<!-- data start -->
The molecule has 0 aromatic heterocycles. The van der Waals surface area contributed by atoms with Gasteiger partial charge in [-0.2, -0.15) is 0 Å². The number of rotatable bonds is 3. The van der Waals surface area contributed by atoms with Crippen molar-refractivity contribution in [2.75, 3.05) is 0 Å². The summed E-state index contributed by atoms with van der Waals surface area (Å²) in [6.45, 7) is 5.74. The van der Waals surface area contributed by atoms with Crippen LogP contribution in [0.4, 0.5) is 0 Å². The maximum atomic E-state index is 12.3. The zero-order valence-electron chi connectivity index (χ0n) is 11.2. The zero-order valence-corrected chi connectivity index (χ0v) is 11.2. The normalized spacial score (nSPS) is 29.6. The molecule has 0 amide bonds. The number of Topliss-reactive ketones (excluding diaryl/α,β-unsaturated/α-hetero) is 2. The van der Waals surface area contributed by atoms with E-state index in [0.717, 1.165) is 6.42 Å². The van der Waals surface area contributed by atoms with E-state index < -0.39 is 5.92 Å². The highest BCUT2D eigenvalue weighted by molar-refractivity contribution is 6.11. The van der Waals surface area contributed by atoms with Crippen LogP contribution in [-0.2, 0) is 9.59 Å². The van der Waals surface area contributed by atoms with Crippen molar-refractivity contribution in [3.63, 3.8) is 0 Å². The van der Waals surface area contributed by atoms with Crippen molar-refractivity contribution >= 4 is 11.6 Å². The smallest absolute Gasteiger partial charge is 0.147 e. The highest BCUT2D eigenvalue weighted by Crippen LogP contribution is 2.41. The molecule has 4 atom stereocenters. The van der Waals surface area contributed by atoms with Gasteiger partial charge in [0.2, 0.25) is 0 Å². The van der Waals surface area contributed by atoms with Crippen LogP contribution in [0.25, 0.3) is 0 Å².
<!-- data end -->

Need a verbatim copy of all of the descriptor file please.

The molecule has 0 aromatic heterocycles. The van der Waals surface area contributed by atoms with Gasteiger partial charge in [-0.2, -0.15) is 0 Å². The number of rotatable bonds is 3. The van der Waals surface area contributed by atoms with Crippen molar-refractivity contribution in [2.75, 3.05) is 0 Å². The summed E-state index contributed by atoms with van der Waals surface area (Å²) in [6.45, 7) is 5.74. The van der Waals surface area contributed by atoms with Crippen LogP contribution in [0.4, 0.5) is 0 Å². The maximum atomic E-state index is 12.3. The zero-order valence-electron chi connectivity index (χ0n) is 11.2. The zero-order valence-corrected chi connectivity index (χ0v) is 11.2. The normalized spacial score (nSPS) is 29.6. The molecule has 0 amide bonds. The number of Topliss-reactive ketones (excluding diaryl/α,β-unsaturated/α-hetero) is 2. The van der Waals surface area contributed by atoms with E-state index in [0.717, 1.165) is 6.42 Å². The van der Waals surface area contributed by atoms with E-state index < -0.39 is 5.92 Å². The highest BCUT2D eigenvalue weighted by molar-refractivity contribution is 6.11. The van der Waals surface area contributed by atoms with Crippen LogP contribution in [-0.2, 0) is 9.59 Å². The van der Waals surface area contributed by atoms with Crippen molar-refractivity contribution in [3.63, 3.8) is 0 Å². The van der Waals surface area contributed by atoms with Crippen molar-refractivity contribution >= 4 is 11.6 Å². The smallest absolute Gasteiger partial charge is 0.147 e. The highest BCUT2D eigenvalue weighted by Crippen LogP contribution is 2.41. The molecule has 4 atom stereocenters. The van der Waals surface area contributed by atoms with Gasteiger partial charge in [0.2, 0.25) is 0 Å². The van der Waals surface area contributed by atoms with Crippen LogP contribution in [0.25, 0.3) is 0 Å².